Integrating geospatial remote and in-situ sensing: opportunities and challenges
McCaul, Margaret and Barland, Jack and McNamara, Eoghan and McCluskey, Peter and Cahalane, Conor and McCarthy, Tim and Diamond, Dermot (2016) Integrating geospatial remote and in-situ sensing: opportunities and challenges. In: ISEH2016 & ISEG2016, 15-17 Aug 2016, NUIG, Galway, Ireland.
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Globally, the move towards services based on so-called ‘big data’ is, and will increasingly, profoundly affect the way in which every aspect of society functions. The the environmental sector will be a major contributor to these changes, based on multi-modal information obtained from numerous sources. Critical to the creation of new services and related industries that will emerge from these trends will be access to high quality data that is essential for informed and accurate decision-making across agriculture and land use, optimised food production, management of water bodies, prediction of climatic events (e.g. flooding, droughts) and organisation of their subsequent management.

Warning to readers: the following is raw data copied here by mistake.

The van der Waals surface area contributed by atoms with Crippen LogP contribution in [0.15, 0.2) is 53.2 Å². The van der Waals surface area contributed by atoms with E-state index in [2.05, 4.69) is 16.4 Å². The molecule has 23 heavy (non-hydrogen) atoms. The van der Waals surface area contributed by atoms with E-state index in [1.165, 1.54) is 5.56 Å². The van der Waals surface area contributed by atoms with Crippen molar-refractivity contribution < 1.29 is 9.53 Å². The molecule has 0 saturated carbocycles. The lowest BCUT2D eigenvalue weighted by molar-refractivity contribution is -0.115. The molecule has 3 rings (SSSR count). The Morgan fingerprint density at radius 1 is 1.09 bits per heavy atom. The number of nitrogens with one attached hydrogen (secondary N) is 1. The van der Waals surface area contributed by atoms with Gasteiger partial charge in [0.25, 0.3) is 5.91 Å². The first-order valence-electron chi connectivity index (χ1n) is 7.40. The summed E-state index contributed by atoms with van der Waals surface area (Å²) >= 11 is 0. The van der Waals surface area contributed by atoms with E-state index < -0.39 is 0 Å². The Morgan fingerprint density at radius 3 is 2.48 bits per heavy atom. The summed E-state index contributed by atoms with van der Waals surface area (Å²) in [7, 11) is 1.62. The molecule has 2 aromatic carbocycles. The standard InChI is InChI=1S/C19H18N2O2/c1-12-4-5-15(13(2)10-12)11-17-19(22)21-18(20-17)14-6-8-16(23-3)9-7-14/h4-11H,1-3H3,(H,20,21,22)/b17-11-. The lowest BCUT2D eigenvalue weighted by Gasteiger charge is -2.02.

Two major sources of environmental information will be via remote sensing using satellite and flyovers (including drones), and in-situ distributed monitoring using sensor networks. In this paper, I will discuss the strengths and weaknesses of remote and in-situ sensing, and show how many of the weaknesses of each can be overcome by pooling the information from both sources, as this will enable the creation of a much more complete and robust picture of environmental status over time. Issues related to long-term in-situ chemical and biosensing will be discussed, along with the potential use of surrogate measurements to indicate the status of local chemistry/biology.
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